- 1876: The Indian Act comes into force. It has no application to the Innu of N-L.
- 1947-1949: Officials decide that after union, responsibility for N-L’s Aboriginal
Peoples will fall to the federal government and the Indian Act will apply. However,
no agreement was reached on defining responsibility for the Aboriginal Peoples of
- 1948: The United Nations Convention on the Prevention and Punishment of the Crime
of Genocide and the Universal Declaration of Human Rights are resolved and signed
by Canada. The sovereign Innu Nation acquires the rights afforded to them by the
United Nations’ resolutions.
- Prior to 1949: The Innu were not recognized by N-L and were a sovereign nation of
Indigenous Peoples with international rights under the United Nations. There is no
government department or agency responsible for Aboriginal affairs in N-L.
- 1949: The Union of N-L with Canada occurs with no mention of Aboriginal Peoples.
The Innu of Labrador remain a sovereign nation with rights under the United Nations.
Provincial laws and regulations are forced on the Innu.
- 1951: A national census of Aboriginal people is held but N-L is excluded. Canada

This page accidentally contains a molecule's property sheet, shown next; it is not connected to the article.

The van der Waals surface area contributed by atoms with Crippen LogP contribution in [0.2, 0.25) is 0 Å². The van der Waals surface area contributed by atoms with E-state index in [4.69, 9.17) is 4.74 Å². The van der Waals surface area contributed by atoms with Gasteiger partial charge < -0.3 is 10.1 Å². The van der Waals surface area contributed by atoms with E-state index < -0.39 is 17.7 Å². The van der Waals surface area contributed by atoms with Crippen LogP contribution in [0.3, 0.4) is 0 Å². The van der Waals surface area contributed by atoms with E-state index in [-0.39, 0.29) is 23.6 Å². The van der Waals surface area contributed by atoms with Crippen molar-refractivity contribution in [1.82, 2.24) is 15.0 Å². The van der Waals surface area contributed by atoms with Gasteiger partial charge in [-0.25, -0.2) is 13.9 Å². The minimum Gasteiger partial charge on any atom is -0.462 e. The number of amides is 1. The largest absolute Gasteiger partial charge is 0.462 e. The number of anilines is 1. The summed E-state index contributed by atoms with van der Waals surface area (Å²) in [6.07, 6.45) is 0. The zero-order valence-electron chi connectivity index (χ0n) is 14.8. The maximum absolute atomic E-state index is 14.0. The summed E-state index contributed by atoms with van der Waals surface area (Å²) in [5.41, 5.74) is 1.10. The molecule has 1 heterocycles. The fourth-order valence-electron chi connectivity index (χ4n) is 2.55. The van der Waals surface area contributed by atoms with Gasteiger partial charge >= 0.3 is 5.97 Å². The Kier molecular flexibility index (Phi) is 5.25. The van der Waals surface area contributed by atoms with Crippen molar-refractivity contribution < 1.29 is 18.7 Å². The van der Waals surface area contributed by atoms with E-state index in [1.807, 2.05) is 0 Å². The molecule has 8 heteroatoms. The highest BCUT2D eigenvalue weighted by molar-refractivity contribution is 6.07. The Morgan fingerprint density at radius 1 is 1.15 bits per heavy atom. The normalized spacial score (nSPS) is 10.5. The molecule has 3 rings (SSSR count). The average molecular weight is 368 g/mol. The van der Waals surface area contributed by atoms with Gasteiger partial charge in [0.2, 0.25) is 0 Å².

introduces the concept of band lists and establishes Indian Act bands. The Innu are
- 1956: Section 9 of the Citizenship Act was amended to grant formal citizenship to
Aboriginal people eligible under the Indian Act and Inuit. The 1956 amendment to
the Citizenship Act is made retroactive to January 1947, before Canada signed the
Universal Declaration of Human Rights and the Convention on the Prevention and Punishment
of the Crime of Genocide. The Innu of N-L are not recognized by Canada and the Indian
Act. They remain a sovereign Indigenous people protected by the United Nations and
- 1960: Aboriginal people recognized by the Indian Act and Inuit in Canada are fully
enfranchised as citizens and given the right to vote without loss of Aboriginal or
treaty rights (rights recognized and affirmed later in 1982). The Innu are not recognized
by Canada and maintain sovereign rights guaranteed to their nation by the United
- 1970s: The Upper Churchill hydro-electric development floods approximately 6,000
square miles of Innu land and Innu graves without prior consent.
- 1982: The Constitution Act recognizes Aboriginal Peoples as Indian, Inuit and Métis.
The Aboriginal Peoples of N-L, including the Innu, are not recognized. The Innu remain
a sovereign Indigenous People.
- 1989: United Nations C169 Indigenous and Tribal Peoples Convention48 is adopted.
Canada refused to sign the convention. Innu of N-L fall under the umbrella of C169.